The original Batman: Arkham Asylum game captured, by most accounts, the eerie feel of Gotham while delivering a superb playing experience. The makers decided to aim for more than just a satisfying follow-up that gamers are anticipating; they orchestrated a relatively high-profile 11-track-long soundtrack to go along with the video game’s release. Enter Batman: Arkham City – The Album, released yesterday, October 4. [This review focuses on the 12-track version of the soundtrack that only comes with the Collector's Edition of the video game, which features an exclusive bonus track by A Place To Bury Strangers]
Not only did Rocksteady Studios go for big acts like Coheed and Cambria and Black Rebel Motorcycle Club on this project, it employed each artist to bring an original track to the album, rather than retread safe, tired songs. It set out, as I’m sure most soundtracks do, to transcend the doldrums of the soundtrack genre, with mixed results.
There is a consistent atmosphere to most of the tracks, although thematically the songs seem to fall short of the uniformity hoped for on the project. Even if all the artists really tried to center their offerings around the Batman universe, an even narrative is absent. This isn’t really a knock, just one of the realities of 99% of soundtracks that couldn’t be overcome here.
There is a nice liveliness in the opening tracks—Panic! At The Disco, Coheed and Cambria, and The Duke Spirit—that gets the ball rolling. After that, the project slips into sleepy, cool rock that fits the Batman feel, with “Shadow on the Run” by Black Rebel Motorcycle Club. This is the kind of high quality mood music one would expect from a good movie soundtrack, and it holds the album together with similar tunes like The Boxer Rebellion’s “Losing You.”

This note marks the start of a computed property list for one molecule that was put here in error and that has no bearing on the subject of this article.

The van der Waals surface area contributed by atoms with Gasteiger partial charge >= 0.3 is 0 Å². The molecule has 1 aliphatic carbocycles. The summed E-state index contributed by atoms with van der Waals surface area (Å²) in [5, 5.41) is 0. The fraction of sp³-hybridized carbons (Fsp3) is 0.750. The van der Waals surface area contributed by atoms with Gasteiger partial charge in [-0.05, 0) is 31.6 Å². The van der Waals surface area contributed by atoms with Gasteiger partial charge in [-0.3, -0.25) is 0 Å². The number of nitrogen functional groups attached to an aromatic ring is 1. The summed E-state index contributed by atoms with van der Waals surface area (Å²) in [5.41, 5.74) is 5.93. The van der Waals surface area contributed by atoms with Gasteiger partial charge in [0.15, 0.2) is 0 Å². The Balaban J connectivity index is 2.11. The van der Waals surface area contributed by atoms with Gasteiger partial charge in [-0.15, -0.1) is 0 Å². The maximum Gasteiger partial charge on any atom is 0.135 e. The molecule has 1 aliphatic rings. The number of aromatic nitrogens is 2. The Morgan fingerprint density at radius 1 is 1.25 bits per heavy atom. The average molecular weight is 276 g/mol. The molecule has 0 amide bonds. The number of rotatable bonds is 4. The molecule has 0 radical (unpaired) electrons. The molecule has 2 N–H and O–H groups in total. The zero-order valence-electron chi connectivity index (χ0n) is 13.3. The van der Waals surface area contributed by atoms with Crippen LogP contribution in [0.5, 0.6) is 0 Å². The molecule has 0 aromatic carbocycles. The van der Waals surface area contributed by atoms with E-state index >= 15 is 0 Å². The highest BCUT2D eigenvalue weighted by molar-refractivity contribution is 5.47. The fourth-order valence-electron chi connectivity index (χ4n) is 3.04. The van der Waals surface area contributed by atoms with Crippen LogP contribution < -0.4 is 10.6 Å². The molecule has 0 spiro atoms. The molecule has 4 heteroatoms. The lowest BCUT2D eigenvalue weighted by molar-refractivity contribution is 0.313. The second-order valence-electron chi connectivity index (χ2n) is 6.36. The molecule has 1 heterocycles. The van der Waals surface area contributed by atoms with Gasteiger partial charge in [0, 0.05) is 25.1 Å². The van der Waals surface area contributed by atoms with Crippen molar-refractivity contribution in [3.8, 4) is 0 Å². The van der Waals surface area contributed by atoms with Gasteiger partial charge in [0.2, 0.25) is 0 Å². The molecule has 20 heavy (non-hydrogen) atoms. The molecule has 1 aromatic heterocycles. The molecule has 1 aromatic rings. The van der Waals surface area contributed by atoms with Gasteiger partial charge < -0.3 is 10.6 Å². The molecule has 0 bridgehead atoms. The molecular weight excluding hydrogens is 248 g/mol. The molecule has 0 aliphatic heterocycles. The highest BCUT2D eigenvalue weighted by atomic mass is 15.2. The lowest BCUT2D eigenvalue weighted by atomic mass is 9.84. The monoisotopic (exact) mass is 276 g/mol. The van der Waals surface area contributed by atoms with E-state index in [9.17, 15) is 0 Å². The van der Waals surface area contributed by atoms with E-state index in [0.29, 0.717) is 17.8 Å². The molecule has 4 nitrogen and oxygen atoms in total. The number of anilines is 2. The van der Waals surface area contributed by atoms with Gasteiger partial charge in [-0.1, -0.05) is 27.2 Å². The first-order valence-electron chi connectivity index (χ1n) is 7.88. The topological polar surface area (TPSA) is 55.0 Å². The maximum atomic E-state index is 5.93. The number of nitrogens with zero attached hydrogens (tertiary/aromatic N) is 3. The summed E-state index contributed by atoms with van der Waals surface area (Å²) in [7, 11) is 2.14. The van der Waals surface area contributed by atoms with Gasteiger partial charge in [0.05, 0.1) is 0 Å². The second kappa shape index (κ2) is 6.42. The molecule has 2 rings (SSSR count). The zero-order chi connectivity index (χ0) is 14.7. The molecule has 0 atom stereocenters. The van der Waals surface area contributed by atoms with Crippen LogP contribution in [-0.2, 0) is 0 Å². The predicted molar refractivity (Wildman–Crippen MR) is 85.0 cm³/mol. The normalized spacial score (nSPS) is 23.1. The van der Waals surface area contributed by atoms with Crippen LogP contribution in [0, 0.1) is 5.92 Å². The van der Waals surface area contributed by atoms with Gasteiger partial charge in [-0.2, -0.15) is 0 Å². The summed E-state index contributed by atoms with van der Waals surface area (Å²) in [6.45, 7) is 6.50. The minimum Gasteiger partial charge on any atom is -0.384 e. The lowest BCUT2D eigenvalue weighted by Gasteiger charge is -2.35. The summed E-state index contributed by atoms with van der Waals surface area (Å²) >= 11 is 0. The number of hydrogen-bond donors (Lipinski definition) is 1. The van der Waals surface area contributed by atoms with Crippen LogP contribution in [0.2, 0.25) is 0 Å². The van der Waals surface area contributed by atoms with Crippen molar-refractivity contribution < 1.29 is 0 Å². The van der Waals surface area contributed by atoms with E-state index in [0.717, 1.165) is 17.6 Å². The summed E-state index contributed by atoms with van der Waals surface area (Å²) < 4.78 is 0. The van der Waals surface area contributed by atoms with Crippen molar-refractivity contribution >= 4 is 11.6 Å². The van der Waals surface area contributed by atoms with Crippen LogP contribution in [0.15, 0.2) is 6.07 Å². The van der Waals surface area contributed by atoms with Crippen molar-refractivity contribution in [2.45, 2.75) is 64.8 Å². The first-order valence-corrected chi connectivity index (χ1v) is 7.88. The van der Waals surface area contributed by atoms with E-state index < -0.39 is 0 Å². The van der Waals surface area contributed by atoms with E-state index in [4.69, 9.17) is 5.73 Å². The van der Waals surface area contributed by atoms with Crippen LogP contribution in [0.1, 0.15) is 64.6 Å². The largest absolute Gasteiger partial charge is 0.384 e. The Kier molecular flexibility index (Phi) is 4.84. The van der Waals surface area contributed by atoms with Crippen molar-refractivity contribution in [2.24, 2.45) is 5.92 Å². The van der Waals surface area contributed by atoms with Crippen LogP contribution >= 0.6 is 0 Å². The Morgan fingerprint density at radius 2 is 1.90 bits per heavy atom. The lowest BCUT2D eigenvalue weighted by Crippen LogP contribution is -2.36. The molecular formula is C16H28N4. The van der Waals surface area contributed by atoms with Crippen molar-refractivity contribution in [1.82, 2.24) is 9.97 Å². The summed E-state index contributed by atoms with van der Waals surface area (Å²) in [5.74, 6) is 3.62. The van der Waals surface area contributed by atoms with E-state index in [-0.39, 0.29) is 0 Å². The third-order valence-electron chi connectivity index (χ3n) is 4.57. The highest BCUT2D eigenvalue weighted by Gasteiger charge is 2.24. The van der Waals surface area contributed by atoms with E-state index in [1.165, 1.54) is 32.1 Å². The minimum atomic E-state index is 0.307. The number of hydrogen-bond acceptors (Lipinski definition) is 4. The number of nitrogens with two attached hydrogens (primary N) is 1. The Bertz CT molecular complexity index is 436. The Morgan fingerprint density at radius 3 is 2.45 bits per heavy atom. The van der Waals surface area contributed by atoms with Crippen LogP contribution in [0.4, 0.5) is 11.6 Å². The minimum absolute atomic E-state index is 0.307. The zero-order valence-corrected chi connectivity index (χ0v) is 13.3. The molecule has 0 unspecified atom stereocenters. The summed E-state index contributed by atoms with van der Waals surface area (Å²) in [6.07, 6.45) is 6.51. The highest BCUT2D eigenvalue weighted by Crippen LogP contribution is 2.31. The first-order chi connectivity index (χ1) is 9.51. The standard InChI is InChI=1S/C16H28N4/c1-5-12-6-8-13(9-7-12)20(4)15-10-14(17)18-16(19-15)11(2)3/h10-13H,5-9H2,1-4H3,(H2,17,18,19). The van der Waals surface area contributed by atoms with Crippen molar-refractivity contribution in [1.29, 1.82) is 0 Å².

The project is not without its rough spots. “Total Parnoia” by Serj Tankian (of System of a Down) is remarkably uninteresting and unlistenable. Blaqk Audio and Crosses throw in some forgettable, confused examples of “dark” electronic sound. Daughtry headlines the album, but is unsurprisingly bland, a more radio-friendly parallel to The Damned Things’ formulaic hard rock that precedes it.
The highlights of the album include the opening burst, a perfect mixture of chaos and rock guitar on A Place to Bury Strangers’ “In the Shadow”—this is when the album is at its Arkham-est—and the standout track “Oh, Stranger” by the Raveonettes. Their clean but unsettled synth sounds build up alongside anxious vocals and a soaring instrumental chorus, which is separated by exciting pauses of anticipation. They definitely lend to the environment gamers will be moving through—a foggy, dark canvas of crime, pavement, and shining skyscrapers.
If you throw together a smattering of contemporary rock groups and merely avoid producing something obnoxious, you have a major accomplishment under your belt. And while the album might not hit its mark of being an unconventional soundtrack that stands on its own legs, it does succeed where it needs to by providing a sturdy, realistic backdrop to the world of the game, with limited obstructions. It also features some great, true-to-Arkham style artwork in the liner notes, which unfold into a nifty poster of the cover image. I give it a 1.5/3 on my truth/goodness/beauty doohickey.